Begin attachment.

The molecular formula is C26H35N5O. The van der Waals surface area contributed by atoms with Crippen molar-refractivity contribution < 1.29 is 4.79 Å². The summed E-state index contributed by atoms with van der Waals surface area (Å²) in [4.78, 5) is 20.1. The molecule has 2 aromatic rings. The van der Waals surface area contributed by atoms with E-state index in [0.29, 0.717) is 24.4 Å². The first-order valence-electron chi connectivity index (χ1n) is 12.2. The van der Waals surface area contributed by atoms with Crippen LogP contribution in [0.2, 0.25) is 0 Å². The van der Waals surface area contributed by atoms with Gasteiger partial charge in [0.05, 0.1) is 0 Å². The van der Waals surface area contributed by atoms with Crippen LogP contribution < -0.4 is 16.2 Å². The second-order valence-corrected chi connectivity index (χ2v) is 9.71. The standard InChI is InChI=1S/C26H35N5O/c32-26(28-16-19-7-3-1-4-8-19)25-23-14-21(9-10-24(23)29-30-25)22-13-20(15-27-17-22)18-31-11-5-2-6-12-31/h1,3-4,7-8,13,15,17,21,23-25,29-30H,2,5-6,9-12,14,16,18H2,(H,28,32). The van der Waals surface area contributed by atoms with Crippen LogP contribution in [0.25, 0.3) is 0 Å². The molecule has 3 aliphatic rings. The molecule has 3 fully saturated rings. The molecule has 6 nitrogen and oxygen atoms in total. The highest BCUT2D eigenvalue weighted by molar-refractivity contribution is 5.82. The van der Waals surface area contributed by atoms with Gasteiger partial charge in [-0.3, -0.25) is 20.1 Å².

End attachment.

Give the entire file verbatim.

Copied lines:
The molecular formula is C26H35N5O. The van der Waals surface area contributed by atoms with Crippen molar-refractivity contribution < 1.29 is 4.79 Å². The summed E-state index contributed by atoms with van der Waals surface area (Å²) in [4.78, 5) is 20.1. The molecule has 2 aromatic rings. The van der Waals surface area contributed by atoms with E-state index in [0.29, 0.717) is 24.4 Å². The first-order valence-electron chi connectivity index (χ1n) is 12.2. The van der Waals surface area contributed by atoms with Crippen LogP contribution in [0.2, 0.25) is 0 Å². The van der Waals surface area contributed by atoms with Gasteiger partial charge in [0.05, 0.1) is 0 Å². The van der Waals surface area contributed by atoms with Crippen LogP contribution < -0.4 is 16.2 Å². The second-order valence-corrected chi connectivity index (χ2v) is 9.71. The standard InChI is InChI=1S/C26H35N5O/c32-26(28-16-19-7-3-1-4-8-19)25-23-14-21(9-10-24(23)29-30-25)22-13-20(15-27-17-22)18-31-11-5-2-6-12-31/h1,3-4,7-8,13,15,17,21,23-25,29-30H,2,5-6,9-12,14,16,18H2,(H,28,32). The van der Waals surface area contributed by atoms with Crippen LogP contribution in [0.25, 0.3) is 0 Å². The molecule has 3 aliphatic rings. The molecule has 3 fully saturated rings. The molecule has 6 nitrogen and oxygen atoms in total. The highest BCUT2D eigenvalue weighted by molar-refractivity contribution is 5.82. The van der Waals surface area contributed by atoms with Gasteiger partial charge in [-0.3, -0.25) is 20.1 Å².